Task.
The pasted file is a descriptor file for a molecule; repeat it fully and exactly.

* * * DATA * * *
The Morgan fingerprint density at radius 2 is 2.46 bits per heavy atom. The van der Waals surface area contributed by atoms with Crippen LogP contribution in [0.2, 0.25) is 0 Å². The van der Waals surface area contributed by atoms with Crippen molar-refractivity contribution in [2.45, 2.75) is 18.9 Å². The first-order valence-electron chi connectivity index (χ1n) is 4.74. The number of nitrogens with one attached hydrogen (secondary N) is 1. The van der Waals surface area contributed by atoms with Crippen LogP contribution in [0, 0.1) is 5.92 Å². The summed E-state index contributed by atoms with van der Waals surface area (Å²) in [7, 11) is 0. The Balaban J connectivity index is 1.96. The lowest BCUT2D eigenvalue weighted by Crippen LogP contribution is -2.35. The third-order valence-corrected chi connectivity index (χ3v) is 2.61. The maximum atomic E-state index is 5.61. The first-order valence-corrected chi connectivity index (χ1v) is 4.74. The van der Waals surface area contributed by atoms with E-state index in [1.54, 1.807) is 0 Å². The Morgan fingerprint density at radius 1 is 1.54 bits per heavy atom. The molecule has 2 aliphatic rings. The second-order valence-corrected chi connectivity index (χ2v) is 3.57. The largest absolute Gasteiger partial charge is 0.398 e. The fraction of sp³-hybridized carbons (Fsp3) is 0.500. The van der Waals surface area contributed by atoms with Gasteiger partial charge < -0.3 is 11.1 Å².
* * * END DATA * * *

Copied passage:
The Morgan fingerprint density at radius 2 is 2.46 bits per heavy atom. The van der Waals surface area contributed by atoms with Crippen LogP contribution in [0.2, 0.25) is 0 Å². The van der Waals surface area contributed by atoms with Crippen molar-refractivity contribution in [2.45, 2.75) is 18.9 Å². The first-order valence-electron chi connectivity index (χ1n) is 4.74. The number of nitrogens with one attached hydrogen (secondary N) is 1. The van der Waals surface area contributed by atoms with Crippen LogP contribution in [0, 0.1) is 5.92 Å². The summed E-state index contributed by atoms with van der Waals surface area (Å²) in [7, 11) is 0. The Balaban J connectivity index is 1.96. The lowest BCUT2D eigenvalue weighted by Crippen LogP contribution is -2.35. The third-order valence-corrected chi connectivity index (χ3v) is 2.61. The maximum atomic E-state index is 5.61. The first-order valence-corrected chi connectivity index (χ1v) is 4.74. The van der Waals surface area contributed by atoms with E-state index in [1.54, 1.807) is 0 Å². The Morgan fingerprint density at radius 1 is 1.54 bits per heavy atom. The molecule has 2 aliphatic rings. The second-order valence-corrected chi connectivity index (χ2v) is 3.57. The largest absolute Gasteiger partial charge is 0.398 e. The fraction of sp³-hybridized carbons (Fsp3) is 0.500. The van der Waals surface area contributed by atoms with Gasteiger partial charge < -0.3 is 11.1 Å².